Modified Pathfinder, Murano and Rogue models get actual snow tracks
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I know we’re used to seeing the Coupe now, but sweet lord, is it a beautiful car.
You’re entirely correct. It is a very, very good-looking car, one that - when you drive it - rewards you with much attention from the people of earth. Not only does it enjoy pouting for the camera, though, it also wants to be your friend.
If the certifiably insane V8 R Coupe is ready to charm you into submission before spearing you off into whichever direction it deems fit, this entry-level, V6 Coupe wants you to live to see another day.
It’s the least-powerful F-Type Coupe you can buy, but don’t think it’s without charm. The basics are all here: that supercharged 3.0-litre V6 produces 335bhp and 332lb ft of torque. It drives the rear wheels through an eight-speed automatic gearbox and is capable of accelerating from 0-60mph in 5.1 seconds, before hitting a top speed of 161mph.
That’s not too shabby at all.
Nope, nothing wrong with its performance, nor - fundamentally - in the way it delivers it either. It’s linear and more than quick enough day-to-day. It starts with a bit of a gruff idle, and you’ll have to work the engine to hear the good-hearted nature of the V6, but it rewards with a pleasing, mellifluous top end. It’s nice.
And it’ll do all the off-throttle pops and chunter heroics just like its V8 brother, though of course in this instance, everything feels a little muted.
And to drive?
Very, very sweet. This base model does without the adaptive damping and mechanical/active diffs of the V6 S and V8 models, but it’s fundamentally a well-sorted car. The ride is comfortable, no doubt thanks to a smaller set of alloys, pitching the right side of firm but remaining supple, as any Jaguar sportscar should. The steering is linear, accurate and quick to turn in, and the nose feels ever-so-slightly keener because of that lighter V6 up front, and - again - those smaller wheels.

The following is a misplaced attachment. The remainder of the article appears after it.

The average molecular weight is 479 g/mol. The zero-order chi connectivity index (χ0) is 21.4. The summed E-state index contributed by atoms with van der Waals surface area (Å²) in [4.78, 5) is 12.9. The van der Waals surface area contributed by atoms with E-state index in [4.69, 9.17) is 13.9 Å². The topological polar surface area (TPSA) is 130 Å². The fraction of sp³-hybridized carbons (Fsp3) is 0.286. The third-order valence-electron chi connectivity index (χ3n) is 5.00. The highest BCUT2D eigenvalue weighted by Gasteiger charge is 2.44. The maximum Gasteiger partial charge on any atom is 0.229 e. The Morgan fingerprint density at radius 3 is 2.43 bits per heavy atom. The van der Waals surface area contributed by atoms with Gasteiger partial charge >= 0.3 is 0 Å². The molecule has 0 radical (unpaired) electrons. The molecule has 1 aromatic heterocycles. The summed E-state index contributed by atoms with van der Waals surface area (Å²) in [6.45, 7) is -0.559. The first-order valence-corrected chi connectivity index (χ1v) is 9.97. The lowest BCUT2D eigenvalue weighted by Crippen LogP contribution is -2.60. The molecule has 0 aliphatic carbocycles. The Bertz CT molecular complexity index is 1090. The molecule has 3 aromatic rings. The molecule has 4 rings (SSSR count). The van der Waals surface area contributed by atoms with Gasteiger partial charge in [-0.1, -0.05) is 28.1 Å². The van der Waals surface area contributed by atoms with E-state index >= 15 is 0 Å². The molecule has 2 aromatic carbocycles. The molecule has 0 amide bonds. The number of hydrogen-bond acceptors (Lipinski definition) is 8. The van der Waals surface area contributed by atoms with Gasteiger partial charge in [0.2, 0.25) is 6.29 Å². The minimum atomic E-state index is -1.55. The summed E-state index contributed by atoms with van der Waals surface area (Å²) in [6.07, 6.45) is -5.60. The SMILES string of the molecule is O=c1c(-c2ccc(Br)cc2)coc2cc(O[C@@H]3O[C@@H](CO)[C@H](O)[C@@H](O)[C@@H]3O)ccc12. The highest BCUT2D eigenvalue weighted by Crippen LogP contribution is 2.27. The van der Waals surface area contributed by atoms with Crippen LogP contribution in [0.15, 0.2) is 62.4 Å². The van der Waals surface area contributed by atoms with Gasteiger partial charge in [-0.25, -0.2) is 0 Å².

It’s refined inside, too, because the only time that engine intrudes is when you really wring its neck. The gearbox flicks through the various cogs with ease, too, while the switchable ‘Dynamic’ mode makes everything a bit sharper, faster.
So… it’s a big tick?
Of course. It looks fantastic, sounds good and feels poised and confident on faster, flowing roads; the kind of roads helmsmen get enthused about on forums.
But there is a small problem. If you’ve driven the V6 S, you’ll be wanting that car’s extra bit of fizz, that extra slug of power and depth of character. And if you’ve ever driven the V8 version, you’ll never want anything else. The sound from the supercharged 5.0-litre eight-pot is one of the finest noises made by man, and you’ll never tire of it (though your neighbours might).
The V6 S is probably the most balanced F-Type, but because we’re Top Gear, we’d recommend you bet it all on oversteer and go with the manic, heroic V8. 542bhp is our favourite flavour of window, thanks. But, there’s nothing wrong with this entry-level V6. Prices start at just over £51k, too, making it £9k cheaper than the V6 S, and a whopping £25k under the V8.